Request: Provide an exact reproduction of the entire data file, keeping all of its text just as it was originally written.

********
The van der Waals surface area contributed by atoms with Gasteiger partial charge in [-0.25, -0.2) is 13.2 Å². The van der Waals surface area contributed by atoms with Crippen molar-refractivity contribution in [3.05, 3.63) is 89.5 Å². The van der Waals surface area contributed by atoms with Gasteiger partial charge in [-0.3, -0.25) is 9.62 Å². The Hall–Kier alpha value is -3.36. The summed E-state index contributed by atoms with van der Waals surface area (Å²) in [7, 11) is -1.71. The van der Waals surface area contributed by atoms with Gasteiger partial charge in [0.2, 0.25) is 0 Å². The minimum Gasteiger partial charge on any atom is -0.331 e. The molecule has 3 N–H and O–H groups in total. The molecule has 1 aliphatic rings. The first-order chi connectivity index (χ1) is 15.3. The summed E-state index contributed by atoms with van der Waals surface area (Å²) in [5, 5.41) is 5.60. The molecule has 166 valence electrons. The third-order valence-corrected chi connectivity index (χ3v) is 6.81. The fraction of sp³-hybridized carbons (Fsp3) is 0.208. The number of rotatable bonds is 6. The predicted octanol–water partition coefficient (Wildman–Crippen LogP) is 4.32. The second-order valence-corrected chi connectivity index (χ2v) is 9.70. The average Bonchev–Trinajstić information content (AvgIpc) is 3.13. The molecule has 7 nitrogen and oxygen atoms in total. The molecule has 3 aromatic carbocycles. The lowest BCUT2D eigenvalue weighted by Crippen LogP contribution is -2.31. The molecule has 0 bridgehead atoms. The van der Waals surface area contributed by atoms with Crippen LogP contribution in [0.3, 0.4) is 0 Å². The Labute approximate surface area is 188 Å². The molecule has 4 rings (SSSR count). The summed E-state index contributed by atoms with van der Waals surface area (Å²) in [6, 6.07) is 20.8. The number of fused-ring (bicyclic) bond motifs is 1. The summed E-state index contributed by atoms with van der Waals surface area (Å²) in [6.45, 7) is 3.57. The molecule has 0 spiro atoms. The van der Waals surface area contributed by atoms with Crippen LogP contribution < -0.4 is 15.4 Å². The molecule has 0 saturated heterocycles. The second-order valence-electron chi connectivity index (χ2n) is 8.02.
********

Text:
The van der Waals surface area contributed by atoms with Gasteiger partial charge in [-0.25, -0.2) is 13.2 Å². The van der Waals surface area contributed by atoms with Crippen molar-refractivity contribution in [3.05, 3.63) is 89.5 Å². The van der Waals surface area contributed by atoms with Gasteiger partial charge in [-0.3, -0.25) is 9.62 Å². The Hall–Kier alpha value is -3.36. The summed E-state index contributed by atoms with van der Waals surface area (Å²) in [7, 11) is -1.71. The van der Waals surface area contributed by atoms with Gasteiger partial charge in [0.2, 0.25) is 0 Å². The minimum Gasteiger partial charge on any atom is -0.331 e. The molecule has 3 N–H and O–H groups in total. The molecule has 1 aliphatic rings. The first-order chi connectivity index (χ1) is 15.3. The summed E-state index contributed by atoms with van der Waals surface area (Å²) in [5, 5.41) is 5.60. The molecule has 166 valence electrons. The third-order valence-corrected chi connectivity index (χ3v) is 6.81. The fraction of sp³-hybridized carbons (Fsp3) is 0.208. The number of rotatable bonds is 6. The predicted octanol–water partition coefficient (Wildman–Crippen LogP) is 4.32. The second-order valence-corrected chi connectivity index (χ2v) is 9.70. The average Bonchev–Trinajstić information content (AvgIpc) is 3.13. The molecule has 7 nitrogen and oxygen atoms in total. The molecule has 3 aromatic carbocycles. The lowest BCUT2D eigenvalue weighted by Crippen LogP contribution is -2.31. The molecule has 0 bridgehead atoms. The van der Waals surface area contributed by atoms with Crippen LogP contribution in [0.3, 0.4) is 0 Å². The Labute approximate surface area is 188 Å². The molecule has 4 rings (SSSR count). The summed E-state index contributed by atoms with van der Waals surface area (Å²) in [6, 6.07) is 20.8. The number of fused-ring (bicyclic) bond motifs is 1. The summed E-state index contributed by atoms with van der Waals surface area (Å²) in [6.45, 7) is 3.57. The molecule has 0 spiro atoms. The van der Waals surface area contributed by atoms with Crippen LogP contribution < -0.4 is 15.4 Å². The molecule has 0 saturated heterocycles. The second-order valence-electron chi connectivity index (χ2n) is 8.02.